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After growing up daring his brother to ‘eat hotter stuff,’ he’s building a hot sauce empire

Gloved hands push a mass of empty brown glass bottles on a table.
A Village Green Foods employee fills a customer order. Scott Zalkind, who owns Lucky Dog Hot Sauce, is a Village Green success story.
(Mariah Tauger / Los Angeles Times)

Scott Zalkind, a Hayward, Calif.-based hot sauce maker, is one of Village Green Foods’ success stories. His company, Lucky Dog Hot Sauce, sells its products online and in more than 300 grocery stores nationwide, and has been featured on a hot sauce-based TV show, “Hot Ones.”

But it took a while to get there.

Back in 2005, Zalkind was working as a project manager in healthcare but wasn’t thrilled about his career trajectory. In his free time he was experimenting with hot sauces in his kitchen at home. “I was a hobbyist for a long time,” he said.

“I’ve always loved spicy foods, since I was a little kid,” Zalkind added. “My brother and I would always dare each other to eat hotter stuff.” As an adult, he asked his friends to bring him bottles of hot sauce from their travels. He started making his own about 16 years ago. “The industry kind of lost its mind,” he said. Sauces were either “stupid, crazy hot” or packed with flavor but too mild for his taste.

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Village Green Foods in Irvine helps home cooks pursue their culinary dreams.

He spent the next five or six years perfecting his recipe, making about 20 to 30 bottles at a time, keeping a couple and giving the rest away to friends and local business owners. Then he started getting interest from restaurant chefs and grocery store owners — people outside his immediate circle. So in 2012 he made the decision to change careers and concentrate on his hot sauce.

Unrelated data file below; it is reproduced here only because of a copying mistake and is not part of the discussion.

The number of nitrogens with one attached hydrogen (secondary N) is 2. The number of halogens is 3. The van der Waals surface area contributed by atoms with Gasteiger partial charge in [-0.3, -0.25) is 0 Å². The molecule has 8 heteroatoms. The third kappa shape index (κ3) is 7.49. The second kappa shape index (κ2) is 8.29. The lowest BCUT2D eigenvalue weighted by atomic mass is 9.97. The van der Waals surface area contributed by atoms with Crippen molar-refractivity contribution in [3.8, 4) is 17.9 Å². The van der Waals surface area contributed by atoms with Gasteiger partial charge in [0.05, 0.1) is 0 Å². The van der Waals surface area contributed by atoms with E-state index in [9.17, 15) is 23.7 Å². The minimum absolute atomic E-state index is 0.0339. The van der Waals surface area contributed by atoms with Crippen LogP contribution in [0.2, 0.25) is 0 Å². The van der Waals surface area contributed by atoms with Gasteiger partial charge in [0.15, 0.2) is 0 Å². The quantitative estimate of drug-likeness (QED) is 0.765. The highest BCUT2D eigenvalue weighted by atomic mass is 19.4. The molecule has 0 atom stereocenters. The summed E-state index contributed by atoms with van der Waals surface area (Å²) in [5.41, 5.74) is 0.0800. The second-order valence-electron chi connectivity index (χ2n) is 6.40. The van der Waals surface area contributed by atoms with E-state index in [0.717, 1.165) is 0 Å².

He tried several manufacturers, including one that used pre-julienned, flash-frozen onions from New Jersey, which didn’t jibe with his California-sourced ingredients philosophy. One of the workers at that company tipped him off to Village Green Foods.

“I really liked their style,” he said. “I liked their willingness to locally source.”

Zalkind started selling at farmers markets but quickly expanded to Bay Area grocery stores, wineries and bagel shops. The Cost Plus World Market chain carries one of his sauces as well.

Nine years later, Village Green Foods remains “a really good partner.” His products have been honored with scores of national awards from food and barbecue festivals, and they are available in hundreds of stores nationwide.


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